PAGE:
Should be solidly frozen with no discoloration or buildup of ice crystals (freezer burn) on the flesh, and no disagreeable odor. It should be wrapped with moisture-proof packaging that fits tightly and is undamaged. Seafood should be stored below the load line of the display case. It should contain clean, uniform pieces that are not frozen together. Breading or coating should be intact.
Meat is grayish white and has a mild scent. Avoid meat with dry appearance and strong sour or “fishy” odors.”
How Much to Buy and Serve
Our fish recipes generally call for a number of fillets or steaks rather than weight. The reason for this is simple. I’ve watched countless people in the seafood market look at fish and ask for a certain number of pieces. They are deciding the size that will be served to each person.
If I’m going to cook fish for six people, I might buy six small fillets, three medium fillets or two large ones that can be cut into six serving-size pieces. In the 20-plus years that our newsletter reached several thousand people, we found that consumers preferred this. Most people can look at fillets and visualize how many will be needed to feed a certain number of people, but they can’t visualize the size of one-fourth or one-third of a pound.
Recipes usually state the number of servings. One hundred grams (about 3.5 ounces) is considered a serving. But in reality, we know that people usually eat more than this. In these recipes we have allowed one-fourth to one-third pound per person. Make them smaller or larger so that they meet your needs.
The following suggestions are based on approximately 3.5 ounces per serving:
- Whole or Round Fish – 3/4 pound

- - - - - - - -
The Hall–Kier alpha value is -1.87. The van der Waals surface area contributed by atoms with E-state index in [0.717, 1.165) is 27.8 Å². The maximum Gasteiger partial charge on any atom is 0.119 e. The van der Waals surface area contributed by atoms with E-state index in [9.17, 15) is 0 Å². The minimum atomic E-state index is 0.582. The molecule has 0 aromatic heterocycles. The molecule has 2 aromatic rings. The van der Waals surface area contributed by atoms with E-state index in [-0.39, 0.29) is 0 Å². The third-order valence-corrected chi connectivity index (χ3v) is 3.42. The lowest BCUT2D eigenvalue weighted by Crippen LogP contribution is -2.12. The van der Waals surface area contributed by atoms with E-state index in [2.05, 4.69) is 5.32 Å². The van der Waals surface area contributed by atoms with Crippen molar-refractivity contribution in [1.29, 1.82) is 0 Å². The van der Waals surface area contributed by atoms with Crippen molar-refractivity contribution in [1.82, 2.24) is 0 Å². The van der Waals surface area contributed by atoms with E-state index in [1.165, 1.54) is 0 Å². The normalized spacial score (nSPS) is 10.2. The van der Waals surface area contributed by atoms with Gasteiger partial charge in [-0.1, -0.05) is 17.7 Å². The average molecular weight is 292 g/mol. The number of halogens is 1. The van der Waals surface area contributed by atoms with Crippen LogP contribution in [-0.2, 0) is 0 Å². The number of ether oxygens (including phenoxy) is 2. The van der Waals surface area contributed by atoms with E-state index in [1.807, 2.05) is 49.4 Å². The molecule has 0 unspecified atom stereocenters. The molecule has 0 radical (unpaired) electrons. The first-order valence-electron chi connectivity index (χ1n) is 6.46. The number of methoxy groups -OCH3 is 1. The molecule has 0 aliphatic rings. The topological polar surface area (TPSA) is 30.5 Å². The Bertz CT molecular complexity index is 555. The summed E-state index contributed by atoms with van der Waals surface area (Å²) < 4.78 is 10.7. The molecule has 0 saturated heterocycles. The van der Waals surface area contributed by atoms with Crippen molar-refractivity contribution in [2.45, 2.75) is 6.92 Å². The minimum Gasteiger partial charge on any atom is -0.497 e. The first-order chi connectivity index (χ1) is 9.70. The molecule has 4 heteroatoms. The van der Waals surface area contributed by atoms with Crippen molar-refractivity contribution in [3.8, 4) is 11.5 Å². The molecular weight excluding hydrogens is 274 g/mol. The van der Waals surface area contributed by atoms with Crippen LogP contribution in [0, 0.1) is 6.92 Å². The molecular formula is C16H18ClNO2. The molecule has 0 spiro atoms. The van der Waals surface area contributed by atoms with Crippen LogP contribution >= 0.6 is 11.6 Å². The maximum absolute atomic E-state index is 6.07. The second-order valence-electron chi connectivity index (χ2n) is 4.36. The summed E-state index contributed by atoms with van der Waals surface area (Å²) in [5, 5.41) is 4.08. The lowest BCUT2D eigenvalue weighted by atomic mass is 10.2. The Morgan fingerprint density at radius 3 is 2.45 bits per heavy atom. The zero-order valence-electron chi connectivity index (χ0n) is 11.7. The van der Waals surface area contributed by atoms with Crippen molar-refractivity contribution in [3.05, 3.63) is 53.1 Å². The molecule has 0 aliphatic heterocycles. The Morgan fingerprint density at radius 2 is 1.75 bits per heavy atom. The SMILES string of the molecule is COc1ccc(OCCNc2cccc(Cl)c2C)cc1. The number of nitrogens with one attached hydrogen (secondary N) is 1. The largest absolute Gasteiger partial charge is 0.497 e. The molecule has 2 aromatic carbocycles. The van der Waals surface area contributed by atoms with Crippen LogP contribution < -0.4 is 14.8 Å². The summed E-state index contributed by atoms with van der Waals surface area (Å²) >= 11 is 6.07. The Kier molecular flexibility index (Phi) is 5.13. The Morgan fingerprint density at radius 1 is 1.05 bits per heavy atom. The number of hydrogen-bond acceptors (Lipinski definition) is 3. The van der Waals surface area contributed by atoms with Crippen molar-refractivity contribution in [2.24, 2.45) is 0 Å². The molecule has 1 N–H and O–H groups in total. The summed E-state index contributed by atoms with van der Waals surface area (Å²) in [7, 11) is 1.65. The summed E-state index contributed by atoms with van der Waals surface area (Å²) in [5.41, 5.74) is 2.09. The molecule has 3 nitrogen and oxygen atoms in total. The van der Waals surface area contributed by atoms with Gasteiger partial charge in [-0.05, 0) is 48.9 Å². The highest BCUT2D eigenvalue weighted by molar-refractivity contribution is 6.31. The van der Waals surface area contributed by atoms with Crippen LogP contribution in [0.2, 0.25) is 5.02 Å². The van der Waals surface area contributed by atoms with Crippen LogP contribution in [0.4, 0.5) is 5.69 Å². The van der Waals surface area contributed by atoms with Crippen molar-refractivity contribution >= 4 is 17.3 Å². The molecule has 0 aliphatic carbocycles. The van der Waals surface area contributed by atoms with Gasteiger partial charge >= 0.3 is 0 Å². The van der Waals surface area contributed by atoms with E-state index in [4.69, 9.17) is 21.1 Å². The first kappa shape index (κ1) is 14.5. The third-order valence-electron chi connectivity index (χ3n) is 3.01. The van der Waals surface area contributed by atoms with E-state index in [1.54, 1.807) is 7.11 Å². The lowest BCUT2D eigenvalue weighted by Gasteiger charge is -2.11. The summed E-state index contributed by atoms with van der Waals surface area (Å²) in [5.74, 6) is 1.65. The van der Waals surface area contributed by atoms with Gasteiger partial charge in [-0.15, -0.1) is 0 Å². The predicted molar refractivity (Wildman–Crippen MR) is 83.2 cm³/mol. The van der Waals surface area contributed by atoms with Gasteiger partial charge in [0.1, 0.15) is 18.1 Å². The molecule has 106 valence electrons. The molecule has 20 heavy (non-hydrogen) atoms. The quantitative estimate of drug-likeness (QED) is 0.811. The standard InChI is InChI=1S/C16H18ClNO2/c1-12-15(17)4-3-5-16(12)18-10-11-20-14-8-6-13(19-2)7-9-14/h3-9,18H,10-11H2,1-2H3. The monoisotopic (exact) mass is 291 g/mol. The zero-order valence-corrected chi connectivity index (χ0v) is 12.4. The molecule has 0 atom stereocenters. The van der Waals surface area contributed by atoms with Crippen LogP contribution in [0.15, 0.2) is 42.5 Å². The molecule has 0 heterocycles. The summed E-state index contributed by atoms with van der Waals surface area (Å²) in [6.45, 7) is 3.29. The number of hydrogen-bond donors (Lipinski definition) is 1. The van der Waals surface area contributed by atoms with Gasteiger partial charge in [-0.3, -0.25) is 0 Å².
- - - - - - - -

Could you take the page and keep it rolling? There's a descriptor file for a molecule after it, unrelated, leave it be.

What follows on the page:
- Dressed Fish – 1/2 pound
- Fillets and Steaks – 1/3 pound
- Oysters and Clams, in the shell – 6
- Oysters and Clams, shucked – 1/6 pint
- Scallops – 1/4 pound
- Crab, cooked meat – 1/4 pound
- Crabs, live – 1 to 2 pounds
- Shrimp, headed – 1/2 pound
- Shrimp, cooked and peeled – 1/4 pound
To find retail markets that offer North Carolina seafood, check out these online resources:
How to Freeze Your Fresh NC Seafood
“I often use fresh North Carolina seafood immediately to test recipes for our Mariner’s Menu blog, but I also freeze some that same day to test more recipes later.”
Vanda Lewis, North Carolina Sea Grant
Fish have varying amounts of fat content depending on the species. The leanest fish, such as flounder, have a white- or light-colored flesh, while fattier fish, such as salmon or mackerel, usually have a darker hue.
The list below shows the average total fat content in a three-ounce serving of common finfish:
- High Fat (10 grams or greater)
- Herring, mackerel, salmon (Atlantic, coho, sockeye, chinook)
- Medium Fat (5 to 10 grams)
- Bluefish, catfish, swordfish
- Low Fat (2 to 5 grams)
- Halibut, mussels, oysters, ocean perch, salmon (chum, pink)
- Very Low Fat (less than 2 grams)
- Crab, clams, flounder, mahi mahi, scallops, shrimp, tuna